If 80% of your employees were willing to leave your company for just one thing, you’d want to know what it is, right? Even more, you’d want to know what you can do about it, too.
I’ll cut to the chase. That one thing? It’s development.
According to the ExecuSearch staffing agency, more than four-fifths of employees would leave their jobs if offered better development opportunities elsewhere. Your top talent especially craves opportunities to grow.
In a competitive talent market, lagging behind on employee development can leave your company struggling, especially when your best employees decide to jump ship in search of increased growth opportunities. Keep reading to learn what you can do about it.
Disillusioned by (lack of) development
It may not surprise you to know that according to Gallup, 87% of millennials consider growth and development opportunities important to them in their jobs. It’s not just millennials, though – 69% of workers of other generations agree.
They want opportunities to grow and develop in their careers. However, they’re not always getting that need filled; only 50% feel their employers provide those opportunities, according to the American Psychological Association Center for Organizational Excellence.
And as we’ve seen earlier, if they can’t find those opportunities at your workplace, they’re liable to seek them somewhere else. Don’t let that be the case at your company.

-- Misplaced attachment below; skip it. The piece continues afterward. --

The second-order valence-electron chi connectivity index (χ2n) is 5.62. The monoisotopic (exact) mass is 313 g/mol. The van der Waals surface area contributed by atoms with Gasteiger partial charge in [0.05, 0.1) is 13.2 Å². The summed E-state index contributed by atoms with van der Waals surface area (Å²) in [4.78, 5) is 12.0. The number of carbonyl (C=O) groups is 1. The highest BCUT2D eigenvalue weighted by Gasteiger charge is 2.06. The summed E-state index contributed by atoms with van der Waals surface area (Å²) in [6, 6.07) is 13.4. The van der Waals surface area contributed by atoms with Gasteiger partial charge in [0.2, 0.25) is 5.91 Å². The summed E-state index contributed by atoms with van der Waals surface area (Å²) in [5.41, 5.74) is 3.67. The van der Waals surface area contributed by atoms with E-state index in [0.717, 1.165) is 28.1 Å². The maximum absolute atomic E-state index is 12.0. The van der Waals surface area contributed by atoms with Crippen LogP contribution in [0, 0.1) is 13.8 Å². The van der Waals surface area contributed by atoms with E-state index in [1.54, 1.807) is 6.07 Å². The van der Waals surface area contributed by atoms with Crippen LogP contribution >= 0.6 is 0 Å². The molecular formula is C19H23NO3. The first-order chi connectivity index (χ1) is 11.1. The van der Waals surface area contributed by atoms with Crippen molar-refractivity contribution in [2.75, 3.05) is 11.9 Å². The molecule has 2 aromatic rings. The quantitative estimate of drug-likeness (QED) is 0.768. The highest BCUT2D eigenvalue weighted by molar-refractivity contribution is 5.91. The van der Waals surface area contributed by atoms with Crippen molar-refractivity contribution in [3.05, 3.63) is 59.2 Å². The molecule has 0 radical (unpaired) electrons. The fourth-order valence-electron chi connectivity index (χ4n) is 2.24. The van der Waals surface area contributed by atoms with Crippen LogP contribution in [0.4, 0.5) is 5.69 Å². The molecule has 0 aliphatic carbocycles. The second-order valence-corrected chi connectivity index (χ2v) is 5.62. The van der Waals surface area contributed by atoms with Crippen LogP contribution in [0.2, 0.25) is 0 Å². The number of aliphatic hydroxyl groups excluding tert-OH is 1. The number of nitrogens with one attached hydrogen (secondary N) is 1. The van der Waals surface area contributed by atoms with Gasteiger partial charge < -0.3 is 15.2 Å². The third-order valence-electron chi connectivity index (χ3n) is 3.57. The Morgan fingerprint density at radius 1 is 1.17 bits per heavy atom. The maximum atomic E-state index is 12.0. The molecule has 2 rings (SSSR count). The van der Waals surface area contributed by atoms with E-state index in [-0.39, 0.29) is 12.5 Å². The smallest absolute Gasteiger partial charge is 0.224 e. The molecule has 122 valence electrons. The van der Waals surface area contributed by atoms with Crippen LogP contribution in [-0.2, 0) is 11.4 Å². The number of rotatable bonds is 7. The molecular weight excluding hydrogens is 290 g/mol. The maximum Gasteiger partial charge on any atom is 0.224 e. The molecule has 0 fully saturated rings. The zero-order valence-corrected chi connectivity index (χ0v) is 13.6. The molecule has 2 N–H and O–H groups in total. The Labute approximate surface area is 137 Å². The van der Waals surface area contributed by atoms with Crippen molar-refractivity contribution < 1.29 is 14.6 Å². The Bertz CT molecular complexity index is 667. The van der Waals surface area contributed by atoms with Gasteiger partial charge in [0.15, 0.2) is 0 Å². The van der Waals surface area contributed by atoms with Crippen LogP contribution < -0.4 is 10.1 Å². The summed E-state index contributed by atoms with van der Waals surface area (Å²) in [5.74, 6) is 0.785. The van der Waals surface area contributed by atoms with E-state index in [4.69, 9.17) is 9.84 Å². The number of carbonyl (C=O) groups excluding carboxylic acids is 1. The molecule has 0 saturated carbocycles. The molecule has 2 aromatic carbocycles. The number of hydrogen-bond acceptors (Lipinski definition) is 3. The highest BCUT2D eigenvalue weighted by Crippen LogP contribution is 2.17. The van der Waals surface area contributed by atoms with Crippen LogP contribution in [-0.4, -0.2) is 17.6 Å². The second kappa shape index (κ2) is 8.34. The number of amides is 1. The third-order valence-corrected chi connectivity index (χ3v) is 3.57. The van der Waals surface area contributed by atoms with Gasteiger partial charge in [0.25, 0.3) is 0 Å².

Year-round employee growth
What’s the flip side of employees leaving over too few development opportunities? Retention. They often will stay if they get what they need and feel they’re advancing.
Fortunately, a couple things you can do throughout the year will help: performance reviews and surveys.
Performance reviews are especially effective when you conduct them more than once a year – quarterly reviews, for example, give your managers and their direct reports the opportunity to build development goals and follow up on them more proactively than an annual cycle allows.
Use those more-frequent reviews to touch base on long-term development goals so employees know their growth matters. This also prevents that rush to complete forgotten goals in the month before their annual review!
Surveys can also help you ensure you’re developing employees in the ways they find meaningful. This is especially helpful when it comes to your top employees. Use surveys to identify their needs and wants regarding training, so you can offer the resources most likely to help them stick around.
Your highest-performing employees are the most challenging – and most expensive – to replace, so making sure to match their ambitions with the development they crave will help you hang on to them.
Not just a shiny perk
Prioritizing employee development can strengthen your employer brand, but it’s more than a nice-to-have recruitment tool. Employees who feel their employer supports their growth tend to be more loyal and more engaged. You’ll see higher morale and performance, and all that contributes to increased retention.
Article provided by Paycom